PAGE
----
All of this should lighten the tone of gloom and doom that pervades the traditionalist critique of modern America. The reference point of these writers is the American (or less usually, the European) past. Look instead at the present! It could be so much worse for those of our ilk. In some countries, it is. Thus I chuckled at a Jr. Ganymede thread from a few months back which solemnly declared that (spiritually speaking) modern Westerners have been “born into the most difficult, challenging environment that humans have ever experienced.” Those who say such things view spiritual life through a narrow lens. I cannot conceive making this claim after having lived in China.
There is much that I love about China. However, I must be frank: I live in China because I am foreign, single, and young. As a foreigner I am somewhat immune to many of the pressures of the Chinese scramble for success. That will not change. But were I the father of a young child I could not stay in this country in good conscience. Degraded and disgraceful as American culture may be, it is still possible to live a life of integrity within it. It is possible to secede from the main stream of its currents and follow a different course. In China this is a hard thing to ask. Integrity always requires sacrifice. Yet what must be sacrificed to live with integrity in America is nothing compared to what honest Chinese must sacrifice to live with integrity in their own land. Nothing. My admiration for the Chinese who do manage to keep their integrity intact despite all of this is boundless. They have succeeded in a test of character few Americans will ever face. It is not a test I would choose for my children.
If the traditionalist jeremiads are correct, such tests will become more and more common inside America, and in the future my children may face them anyway. If so, then there may be much to learn from the great men and women of modern China. Jackson Wu explicitly made this point in his review of The Benedict Option, and I am inclined to agree with him. The Chinese Christians have much to teach American Christians on how to survive in a hostile, hopelessly relativistic, non-Christian milieu. However, I would go one step further: It is not just the Chinese Christians who can prepare us for the days to come, but the Chinese who came in the ages before them.
Learning from those who passed before is nothing new in traditionalist circles, of course, but their view is sometimes so less expansive than it could be. This was particularly painful in Esolen’s case. Ranging from Orwell to Homer, he peppers his book with allusions and examples from the great literature of the Western tradition. I have never seen anyone so skillfully merge literary allusion with practical analysis. He has an unmatched skill for finding just the right allusion for the moment; each clarifies his meaning instead of obscuring it. He does all of this without showing off or belittling his reader. The sad part is that he left some of the most beautiful and meaningful meditations on the themes of his book untouched. I can only guess that this was because he is not familiar with their contents.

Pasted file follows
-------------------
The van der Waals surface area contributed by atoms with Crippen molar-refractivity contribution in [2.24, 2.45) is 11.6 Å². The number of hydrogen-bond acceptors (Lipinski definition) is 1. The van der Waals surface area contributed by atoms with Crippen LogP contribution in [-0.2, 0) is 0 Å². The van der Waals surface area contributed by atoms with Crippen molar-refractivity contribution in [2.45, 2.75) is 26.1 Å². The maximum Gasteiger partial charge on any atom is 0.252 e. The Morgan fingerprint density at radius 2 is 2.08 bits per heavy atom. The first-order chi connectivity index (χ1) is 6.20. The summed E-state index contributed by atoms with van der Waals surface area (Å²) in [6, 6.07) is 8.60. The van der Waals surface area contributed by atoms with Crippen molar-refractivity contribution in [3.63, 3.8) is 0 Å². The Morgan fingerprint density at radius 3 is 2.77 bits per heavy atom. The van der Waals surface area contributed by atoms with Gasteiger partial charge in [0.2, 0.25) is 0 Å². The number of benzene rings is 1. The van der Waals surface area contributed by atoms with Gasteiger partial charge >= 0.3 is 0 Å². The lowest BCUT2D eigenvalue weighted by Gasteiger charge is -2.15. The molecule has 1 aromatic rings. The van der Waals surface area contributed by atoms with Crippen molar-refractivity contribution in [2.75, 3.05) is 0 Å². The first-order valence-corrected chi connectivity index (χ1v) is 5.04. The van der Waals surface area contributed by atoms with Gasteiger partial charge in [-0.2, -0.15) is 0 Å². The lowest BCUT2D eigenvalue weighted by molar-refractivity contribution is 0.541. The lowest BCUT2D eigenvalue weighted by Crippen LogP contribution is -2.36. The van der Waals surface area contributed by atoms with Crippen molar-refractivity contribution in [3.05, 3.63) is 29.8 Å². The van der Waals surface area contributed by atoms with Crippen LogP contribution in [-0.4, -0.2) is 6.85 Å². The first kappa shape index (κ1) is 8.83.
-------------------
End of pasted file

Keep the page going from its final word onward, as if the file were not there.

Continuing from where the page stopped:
The 21st century is not the first era Chinese have been offered a stark choice between success and virtue. If there is one theme that threads its way through the great sweep of the Chinese tradition, it is a tragic recognition that the world we live in is not designed to reward the life most worth living. It is found in the opening pages of Sima Qian’s historical masterwork. It is coded into the biography of Confucius, and debated by all of his intellectual heirs. Attempts to reconcile the pressures of the world with the honest life were made by the Mohist philosophers; the attempt was proclaimed impossible by both Daoists and Legalists (though for opposite reasons). The first named poet in Chinese history is survived by one poem, a lament on this theme. Be it the rural escapes of Tao Qian, the drunken withdrawals of Li Bai, or the stubborn realism of Du Fu, this dilemma inspired the greatest of China’s poets in the millennia that followed. The great Chinese novels are obsessed with the topic: Romance of the Three Kingdoms and Outlaws of the Marsh ask if one can live righteously in ages of corruption and violence; The Scholars (and less obviously, Journey to the West) viciously satire those who try to do the same in ages of corruption and peace. The beautiful, sorrow-filled Dream of the Red Chamber embraces this tragedy as Chinese women lived it. And so on right into the modern era. At the turn of the 20th century, Lu Xun kicked off modern Chinese literature with a short story that paints Chinese social life as a choice between becoming a monster or being considered insane. These are just the most famous names of a 3,000 year tradition. To neglect it is to neglect a well of experience seemingly prepared for our day.
“To be in the world but not of the world” is a Christian injunction. However, the sacrifices this ideal demands have been contemplated most seriously by the great thinkers of the of a different tradition. They were not Christian, nor were they the heirs to the treasures of Western thought. But not only the West created treasures. For thousands of years the treasures of China’s tragic tradition history gave their Chinese readers the hope and the courage to live through immense trials and persecutions. They may provide the same strength to us today, if we allow them to.
 Bruce Charlton, “The Haves and Have-nots,” Jr.Ganymede (22 April 2017).